00:52 – Shutters are pre-tensioned when installed
01:15 – Louvres may naturally lose their tension
01:40 – Louvres are held in place by a tension screw
02:01 – You can use a phillips head tensioning screw to adjust the tension
02:45 – Jason shows how to adjust the tension of your louvres
02:52 – Clockwise to tighten the tension and anti-clockwise to loosen
03:58 – Over tightening can cause damage
04:00 – Blades stay in place with the right tension
Today we’re going to look at how to tighten the tension in the louvres of a plantation shutter. It’s quite simple to do once you know how to do it. Now, this here, is a display sample. Of course, normally, the shutter will be mounted in the window with hinges. But for demonstration purposes today, I have a hand sample here to make this job just a little bit easier to film.
Louvres Initially Set to a Tension that is Tight Enough
As you can see, we have the louvres at the top which open and shut. Now when you’re beautiful shutters are installed, these are generally set to a tension that is tight enough but still easy to move as the louvres will fall down from gravity by themselves. Overtime, these louvres, they can and usually will begin to come loose to the point that they will just start to fall down on gravity by themselves and they won’t hold their position. The wider your louvres and the taller your shutter the more likely it is to happen because you have more weight in the overall louvres acting on the pivot points.
Louvres are Held in Place by Tension Screw
Each section of louvres is held in place with a tension screw on the middle louvre. As you can see here, we have a hole here on the left hand side and on the right hand side. Now, in those holes, there is a Phillip screw head which we can turn to adjust the tension. Some shutters may only have a screw on one side and some cheaper shutters may not have any screws at all to adjust the tension but generally they do. Also, you might find that the hole here is generally covered with a little plastic plug. If that’s the case, you just need to move that little plug out.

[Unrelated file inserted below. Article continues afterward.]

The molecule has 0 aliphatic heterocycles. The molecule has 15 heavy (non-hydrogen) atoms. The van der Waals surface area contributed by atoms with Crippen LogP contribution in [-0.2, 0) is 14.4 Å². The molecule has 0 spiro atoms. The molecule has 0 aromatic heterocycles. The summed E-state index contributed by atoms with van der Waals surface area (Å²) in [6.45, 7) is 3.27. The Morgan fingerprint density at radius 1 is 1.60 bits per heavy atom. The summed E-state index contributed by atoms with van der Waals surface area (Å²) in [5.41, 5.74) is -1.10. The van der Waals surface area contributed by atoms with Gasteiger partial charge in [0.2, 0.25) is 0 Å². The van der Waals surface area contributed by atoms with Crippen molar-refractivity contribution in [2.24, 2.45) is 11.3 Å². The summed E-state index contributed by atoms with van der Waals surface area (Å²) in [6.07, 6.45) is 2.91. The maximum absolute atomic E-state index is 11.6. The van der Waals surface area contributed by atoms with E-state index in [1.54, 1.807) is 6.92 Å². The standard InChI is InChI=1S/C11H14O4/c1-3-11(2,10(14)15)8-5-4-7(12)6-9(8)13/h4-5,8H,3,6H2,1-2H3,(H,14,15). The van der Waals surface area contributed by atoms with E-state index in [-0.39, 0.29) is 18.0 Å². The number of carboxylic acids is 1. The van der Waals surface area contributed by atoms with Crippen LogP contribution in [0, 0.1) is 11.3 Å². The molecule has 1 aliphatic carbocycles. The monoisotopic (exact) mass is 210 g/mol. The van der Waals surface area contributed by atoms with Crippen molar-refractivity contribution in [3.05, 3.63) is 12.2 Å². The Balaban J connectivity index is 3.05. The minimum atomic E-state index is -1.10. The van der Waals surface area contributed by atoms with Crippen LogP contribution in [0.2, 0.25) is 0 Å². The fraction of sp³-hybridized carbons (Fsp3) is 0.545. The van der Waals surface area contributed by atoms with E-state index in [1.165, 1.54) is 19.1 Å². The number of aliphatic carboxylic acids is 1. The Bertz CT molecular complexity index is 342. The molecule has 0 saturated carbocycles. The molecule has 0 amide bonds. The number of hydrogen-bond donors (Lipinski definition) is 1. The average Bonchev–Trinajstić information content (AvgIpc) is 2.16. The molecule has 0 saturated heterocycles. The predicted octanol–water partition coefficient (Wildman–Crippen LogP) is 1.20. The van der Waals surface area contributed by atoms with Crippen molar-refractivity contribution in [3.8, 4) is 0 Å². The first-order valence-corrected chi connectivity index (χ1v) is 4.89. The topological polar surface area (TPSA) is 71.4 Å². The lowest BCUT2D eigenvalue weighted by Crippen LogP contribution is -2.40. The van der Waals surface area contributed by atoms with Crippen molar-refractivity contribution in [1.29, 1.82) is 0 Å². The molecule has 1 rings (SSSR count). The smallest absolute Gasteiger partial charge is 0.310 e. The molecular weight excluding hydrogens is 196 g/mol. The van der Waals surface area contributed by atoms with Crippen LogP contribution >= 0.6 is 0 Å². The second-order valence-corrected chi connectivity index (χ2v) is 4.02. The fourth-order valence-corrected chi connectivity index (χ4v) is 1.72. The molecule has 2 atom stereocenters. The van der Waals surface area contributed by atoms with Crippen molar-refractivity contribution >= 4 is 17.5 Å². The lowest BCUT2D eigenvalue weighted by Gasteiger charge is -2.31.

Clockwise to Tighten and Anti-Clockwise to Loosen
So here we have our louvres, which at the moment, are fairly easy to turn and are not overly loose. If you are finding though that they have become too loose, it’s simply a matter of getting a Phillip screwdriver that will fit in the hole and turning the screw clockwise to tighten or counter clockwise to loosen so all this needs is a few turn to tighten it up. Now, depending on how loose it is, you may only have to turn the screw half-a-turn or quarter-a-turn, probably no more than two turns. Initially, here, I have to do more than two turns because I’ve had them screwed to make them really loose. Now, at the moment you can see that it’s really stiff. I’m struggling to move it. That’s not what we want. If they are overly tight, it can cause damage to blades. So I will loosen it up by half a turn on either side and there we go. So as you can see, we’ve adjusted the screws or a full-turn in to tighten the blades. Half a turn or full-turn out to loosen the blades. You just need to feel it and adjust it. As you can see now, these are just the right tension that I was saying the position I require without falling down on their own. So that is how you tighten the louvres on a plantation shutter.
We hope you’ve enjoyed this news and tips update from Blockout Blinds, we’d love for you to leave a comment about “How to tighten and adjust the louvres or blades on a plantation shutter“.